Anti-Death Penalty Movement Wooing Conservatives

By Beacon Staff

LOUISVILLE, Ky. – Roy Brown seems like a rarity — a conservative who’s against the death penalty.

But to Brown, a state senator and the 2008 Republican nominee for governor of Montana, the philosophy aligns perfectly with conservative ideology. He’s one of the more high-profile figures reaching out to other social and fiscal conservatives, hoping to create a bipartisan movement against capital punishment.

“I believe that life is precious from the womb to a natural death,” Brown said.

The Roman Catholic church has long been an organized and vocal critic of the death penalty, but the new effort is trying to bring in other conservatives shaped by both evangelical faiths and political ideology.

Now, liberals and conservatives — longtime opponents on contentious social issues from abortion to capital punishment — are working together in a time of strong political polarization.

The effort took center stage at the National Coalition to Abolish the Death Penalty’s annual conference over the weekend in Louisville. Brown was joined by a conservative minister, the Rev. Matt Randles of Headwaters Coventant Church in Helena, Mont., and Heather Hass, a former National Republican Congressional Committee staffer. They walked fellow activists through how to make their case to others about the anti-death penalty movement.

Shari Silberstein, executive director of Equal Justice USA, a Brooklyn, N.Y.-based anti-death penalty organization, said working with conservatives is about common sense and common ground.

“It’s not really an ideological question,” Silberstein said.

The effort has been backed by Richard Viguerie, a fundraiser and activist considered the father of the modern conservative movement. Viguerie, in a July 2009 essay in Sojourners magazine, wrote that executions are supposed to take the life of the guilty — but noted there are enough flaws in the system to fear an innocent person has been put to death.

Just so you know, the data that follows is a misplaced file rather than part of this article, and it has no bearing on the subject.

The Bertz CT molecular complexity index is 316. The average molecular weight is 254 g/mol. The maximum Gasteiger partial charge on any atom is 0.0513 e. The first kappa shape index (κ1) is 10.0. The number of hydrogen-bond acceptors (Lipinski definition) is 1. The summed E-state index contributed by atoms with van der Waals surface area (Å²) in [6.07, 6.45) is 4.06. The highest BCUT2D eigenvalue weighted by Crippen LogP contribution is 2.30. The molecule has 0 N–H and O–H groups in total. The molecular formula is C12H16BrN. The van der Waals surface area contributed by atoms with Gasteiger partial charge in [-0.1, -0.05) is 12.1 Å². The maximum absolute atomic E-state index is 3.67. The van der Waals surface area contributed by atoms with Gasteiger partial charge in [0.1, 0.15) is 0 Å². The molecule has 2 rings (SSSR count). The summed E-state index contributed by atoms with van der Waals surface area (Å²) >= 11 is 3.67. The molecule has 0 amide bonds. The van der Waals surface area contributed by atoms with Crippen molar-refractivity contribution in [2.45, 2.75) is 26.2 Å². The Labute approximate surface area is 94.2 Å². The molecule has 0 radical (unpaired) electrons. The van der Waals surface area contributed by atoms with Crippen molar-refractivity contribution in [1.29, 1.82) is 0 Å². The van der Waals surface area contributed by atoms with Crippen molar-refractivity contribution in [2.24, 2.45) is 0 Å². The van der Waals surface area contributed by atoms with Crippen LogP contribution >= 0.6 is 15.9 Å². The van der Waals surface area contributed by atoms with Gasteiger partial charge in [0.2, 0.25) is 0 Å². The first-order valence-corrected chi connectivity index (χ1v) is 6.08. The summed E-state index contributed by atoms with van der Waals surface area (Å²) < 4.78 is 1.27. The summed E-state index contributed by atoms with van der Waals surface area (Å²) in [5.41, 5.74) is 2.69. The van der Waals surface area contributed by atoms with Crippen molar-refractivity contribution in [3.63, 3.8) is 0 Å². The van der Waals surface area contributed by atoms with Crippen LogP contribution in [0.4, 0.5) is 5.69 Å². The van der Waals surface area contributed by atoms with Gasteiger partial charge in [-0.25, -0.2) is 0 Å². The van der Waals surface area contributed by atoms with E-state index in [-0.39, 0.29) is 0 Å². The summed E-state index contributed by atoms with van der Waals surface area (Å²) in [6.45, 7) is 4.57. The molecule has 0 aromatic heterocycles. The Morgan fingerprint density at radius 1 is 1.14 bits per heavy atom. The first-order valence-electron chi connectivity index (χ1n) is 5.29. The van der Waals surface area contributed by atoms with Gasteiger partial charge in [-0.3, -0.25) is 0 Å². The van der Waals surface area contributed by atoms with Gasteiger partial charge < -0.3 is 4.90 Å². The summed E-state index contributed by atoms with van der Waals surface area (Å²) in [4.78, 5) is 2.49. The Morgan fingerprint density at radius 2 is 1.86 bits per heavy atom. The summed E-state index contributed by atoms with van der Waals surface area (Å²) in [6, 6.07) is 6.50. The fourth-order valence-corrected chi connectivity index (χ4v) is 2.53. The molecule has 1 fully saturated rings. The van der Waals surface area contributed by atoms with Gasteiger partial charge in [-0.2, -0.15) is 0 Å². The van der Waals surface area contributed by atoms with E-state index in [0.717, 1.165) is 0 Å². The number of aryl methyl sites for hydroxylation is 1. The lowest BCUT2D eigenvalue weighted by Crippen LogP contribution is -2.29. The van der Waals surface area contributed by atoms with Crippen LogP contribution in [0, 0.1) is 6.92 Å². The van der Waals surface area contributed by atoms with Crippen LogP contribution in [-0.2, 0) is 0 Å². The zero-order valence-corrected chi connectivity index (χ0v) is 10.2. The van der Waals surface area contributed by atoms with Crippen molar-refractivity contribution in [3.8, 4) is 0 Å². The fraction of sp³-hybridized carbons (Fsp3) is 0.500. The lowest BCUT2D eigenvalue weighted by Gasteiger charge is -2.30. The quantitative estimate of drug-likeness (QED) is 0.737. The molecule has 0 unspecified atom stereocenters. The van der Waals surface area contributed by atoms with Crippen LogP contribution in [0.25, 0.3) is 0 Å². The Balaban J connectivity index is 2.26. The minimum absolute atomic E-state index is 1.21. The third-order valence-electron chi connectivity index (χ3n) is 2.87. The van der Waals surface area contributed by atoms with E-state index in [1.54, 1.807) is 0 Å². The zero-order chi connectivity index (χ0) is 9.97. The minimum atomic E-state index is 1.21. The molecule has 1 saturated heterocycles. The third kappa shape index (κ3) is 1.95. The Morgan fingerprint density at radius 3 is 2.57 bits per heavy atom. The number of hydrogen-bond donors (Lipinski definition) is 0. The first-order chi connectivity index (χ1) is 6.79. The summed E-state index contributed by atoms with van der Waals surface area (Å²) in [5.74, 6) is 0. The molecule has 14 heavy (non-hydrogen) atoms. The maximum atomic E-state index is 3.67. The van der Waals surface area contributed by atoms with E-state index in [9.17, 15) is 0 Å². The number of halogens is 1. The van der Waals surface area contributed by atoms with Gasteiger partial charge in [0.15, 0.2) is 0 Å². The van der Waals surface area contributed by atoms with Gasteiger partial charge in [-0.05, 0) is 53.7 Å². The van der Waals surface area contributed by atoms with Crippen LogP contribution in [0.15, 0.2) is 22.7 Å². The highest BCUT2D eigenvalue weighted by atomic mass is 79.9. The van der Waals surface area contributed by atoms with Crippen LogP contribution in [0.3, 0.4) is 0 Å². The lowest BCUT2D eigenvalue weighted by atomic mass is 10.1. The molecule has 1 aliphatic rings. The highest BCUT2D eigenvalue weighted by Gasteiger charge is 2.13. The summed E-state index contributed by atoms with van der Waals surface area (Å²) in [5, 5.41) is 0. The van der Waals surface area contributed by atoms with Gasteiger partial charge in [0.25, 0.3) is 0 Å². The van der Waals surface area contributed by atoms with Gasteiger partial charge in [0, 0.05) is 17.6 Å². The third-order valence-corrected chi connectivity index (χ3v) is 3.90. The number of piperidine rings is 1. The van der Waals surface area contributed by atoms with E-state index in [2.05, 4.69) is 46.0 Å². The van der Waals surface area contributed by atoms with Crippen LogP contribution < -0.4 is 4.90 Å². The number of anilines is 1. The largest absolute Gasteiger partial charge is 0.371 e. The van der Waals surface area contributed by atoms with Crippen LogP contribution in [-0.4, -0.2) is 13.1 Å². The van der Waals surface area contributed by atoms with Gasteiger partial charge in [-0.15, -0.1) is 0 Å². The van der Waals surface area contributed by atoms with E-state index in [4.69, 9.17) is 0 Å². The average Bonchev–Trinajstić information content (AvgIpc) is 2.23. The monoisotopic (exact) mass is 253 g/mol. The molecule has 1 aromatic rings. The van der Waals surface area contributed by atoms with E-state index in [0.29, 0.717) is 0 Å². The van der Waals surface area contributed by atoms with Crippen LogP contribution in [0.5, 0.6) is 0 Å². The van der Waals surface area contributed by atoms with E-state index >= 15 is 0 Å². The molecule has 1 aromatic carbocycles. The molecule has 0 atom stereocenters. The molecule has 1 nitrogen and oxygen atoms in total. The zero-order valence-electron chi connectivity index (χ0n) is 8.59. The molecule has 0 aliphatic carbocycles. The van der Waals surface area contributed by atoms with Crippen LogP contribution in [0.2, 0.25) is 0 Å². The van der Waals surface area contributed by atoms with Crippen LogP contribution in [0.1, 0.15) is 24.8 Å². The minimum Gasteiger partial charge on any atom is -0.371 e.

Viguerie noted that death row inmates have been exonerated by DNA evidence, raising the prospect that prosecutors and juries made mistakes in cases without scientific evidence and in cases that predate the science.

“To conservatives, that should be deemed as immoral as abortion,” Viguerie wrote.

And as lawmakers continue to slash budgets because of the slumping economy, many are wondering whether the price tag of the death penalty and the resulting drawn-out legal process is worthwhile. The winding series of appeals often runs up huge legal bills for states, which many advocates say is often more expensive than the cost of life imprisonment.

In 2007, New Jersey and New Mexico became the 14th and 15th states to abolish the death penalty. Ten other states have considered repealing it in recent years.

Kansas lawmakers have four days of hearings scheduled later this month to consider abolishing executions in the state, based in part on cost. And a Duke University professor concluded that North Carolina could save $11 million a year if it halted the death penalty.

“Criminals should be prosecuted,” Brown said. “I want it to be life without parole. In the long run, that’s much cheaper.”

Not all conservatives are open to Brown’s pitch. Kent Scheidegger, legal director of the Criminal Justice Legal Foundation and an outspoken capital punishment supporter, said most of the costs of a death penalty case come from “exhaustive investigation” of the defendant’s background and should be cut out.

“I think those who are falling for this line are misguided,” Scheidegger said. “The death penalty does not need to cost more than life imprisonment.”

While there are no hard numbers on how many conservatives have joined the anti-capital punishment campaign, those involved say it’s a growing movement.

“I am so sick of American polarizing politics,” said Laura Porter, director of organizing for the Equal Justice USA. “I think we all have a lot more in common than is ever acknowledged.”

Brown knows not everyone will agree with him, but he and other death penalty opponents are willing to take small gains.

“There are some people I’m not going to convince,” Brown said. “That’s all right. I’m not trying to win over the world.”